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Samsara Eco Raises $65M Funding Round to Expand Its Plastic-Eating Enzymes

Samsara Eco proprietary technology uses enzymes to disaggregate plastic waste into raw materials, which can eventually be transformed into the foundation for new products.

Samsara Eco Raises $65M Funding Round to Expand Its Plastic-Eating Enzymes

Samsara Eco, an Australian environmental tech startup, has attracted about US$65 million in its latest Series A+ funding round from backers, including Singapore state investment company Temasek, Hitachi’s venture capital arm, and yoga-wear brand Lululemon.

DCVC, Titanium Ventures, Main Sequence Ventures, and Wollemi also participated in the funding round. The eco startup’s total aggregated funding currently exceeds $107 million.

Founded in 2020, Samsara Eco was recognised with InnovationAus.com’s top award in 2022. The startup has developed EosEco, a patented technology that creates special plastic-eating enzymes – proteins that help speed up chemical reactions.

Namely, EosEco enzymes can recycle plastic waste repeatedly. These microscopic organisms break down plastics into their original building blocks, monomers. They can be used to make new plastics of the same quality, creating an infinite recycling circle. The types of complex plastics (polymers) suitable for such a natural recycling range from a typical PET bottle to textiles made from nylon and polyester.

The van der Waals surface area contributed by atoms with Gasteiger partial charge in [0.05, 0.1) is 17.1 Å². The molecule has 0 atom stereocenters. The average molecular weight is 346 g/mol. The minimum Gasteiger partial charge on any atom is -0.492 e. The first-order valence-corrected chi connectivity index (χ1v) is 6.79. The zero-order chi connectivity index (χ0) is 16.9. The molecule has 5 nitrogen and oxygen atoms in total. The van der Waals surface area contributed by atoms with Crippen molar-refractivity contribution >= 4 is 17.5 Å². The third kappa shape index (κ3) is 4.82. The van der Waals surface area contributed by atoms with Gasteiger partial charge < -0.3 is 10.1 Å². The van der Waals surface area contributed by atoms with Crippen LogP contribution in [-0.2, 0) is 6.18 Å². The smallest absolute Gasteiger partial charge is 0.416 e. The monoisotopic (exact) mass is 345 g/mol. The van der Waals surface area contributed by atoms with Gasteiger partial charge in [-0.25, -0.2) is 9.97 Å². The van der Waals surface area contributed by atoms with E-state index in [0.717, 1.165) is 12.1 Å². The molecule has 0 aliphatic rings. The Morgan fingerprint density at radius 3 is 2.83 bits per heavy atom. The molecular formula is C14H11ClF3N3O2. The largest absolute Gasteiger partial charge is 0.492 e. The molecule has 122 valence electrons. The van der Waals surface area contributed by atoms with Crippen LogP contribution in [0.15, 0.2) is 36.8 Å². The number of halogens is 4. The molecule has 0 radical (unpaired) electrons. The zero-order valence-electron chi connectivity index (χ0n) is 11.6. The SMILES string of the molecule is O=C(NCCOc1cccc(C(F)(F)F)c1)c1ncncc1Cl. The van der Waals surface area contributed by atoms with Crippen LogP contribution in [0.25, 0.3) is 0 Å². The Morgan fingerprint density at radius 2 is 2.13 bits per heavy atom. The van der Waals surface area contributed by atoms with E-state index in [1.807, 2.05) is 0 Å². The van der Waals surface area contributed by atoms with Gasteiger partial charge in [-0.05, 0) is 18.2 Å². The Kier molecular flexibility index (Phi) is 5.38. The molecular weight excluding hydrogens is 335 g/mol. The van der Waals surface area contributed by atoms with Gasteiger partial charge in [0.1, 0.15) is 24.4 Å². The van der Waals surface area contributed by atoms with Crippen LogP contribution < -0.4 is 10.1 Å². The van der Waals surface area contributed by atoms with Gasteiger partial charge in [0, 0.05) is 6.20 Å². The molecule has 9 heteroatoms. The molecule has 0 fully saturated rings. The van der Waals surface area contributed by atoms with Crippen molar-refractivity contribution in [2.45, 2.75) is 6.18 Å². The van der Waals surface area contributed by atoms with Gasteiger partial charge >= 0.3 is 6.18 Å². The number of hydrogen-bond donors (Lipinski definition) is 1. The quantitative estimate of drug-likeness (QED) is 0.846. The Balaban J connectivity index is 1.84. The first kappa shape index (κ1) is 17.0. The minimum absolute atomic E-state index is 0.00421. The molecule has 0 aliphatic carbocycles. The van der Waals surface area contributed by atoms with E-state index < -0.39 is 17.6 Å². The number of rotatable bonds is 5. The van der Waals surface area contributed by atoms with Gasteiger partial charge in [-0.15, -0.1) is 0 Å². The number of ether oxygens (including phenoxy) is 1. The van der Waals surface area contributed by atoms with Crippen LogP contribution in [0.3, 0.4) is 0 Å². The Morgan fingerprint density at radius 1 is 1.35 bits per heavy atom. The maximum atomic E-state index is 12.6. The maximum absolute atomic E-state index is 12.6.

Besides lavish funding, this unique technology recently brought Samsara Eco a collaboration with Lululemon. Together, the two firms unveiled a sustainable jacket – the world’s first enzymatically recycled nylon 6,6 product, indicating a significant innovation in sustainable fashion materials.

With fresh funds, Samsara Eco will propel the construction of new commercial plastic recycling facilities in Southeast Asia. These facilities, which will be built in the next few years, will presumably recycle millions of tonnes of plastic waste, including discarded textiles and packaging, to be turned into brand-new products.

Investments will also enable the startup to grow its global research and development team and expand its offering of plastic-eating enzymes. Samsara Eco plans to significantly scale its technologies so that they can “infinitely recycle” all forms of plastics for most industries, e.g. the automotive, electronics and consumer packaged goods sectors.

Nina Bobro

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https://payspacemagazine.com/

Nina is passionate about financial technologies and environmental issues, reporting on the industry news and the most exciting projects that build their offerings around the intersection of fintech and sustainability.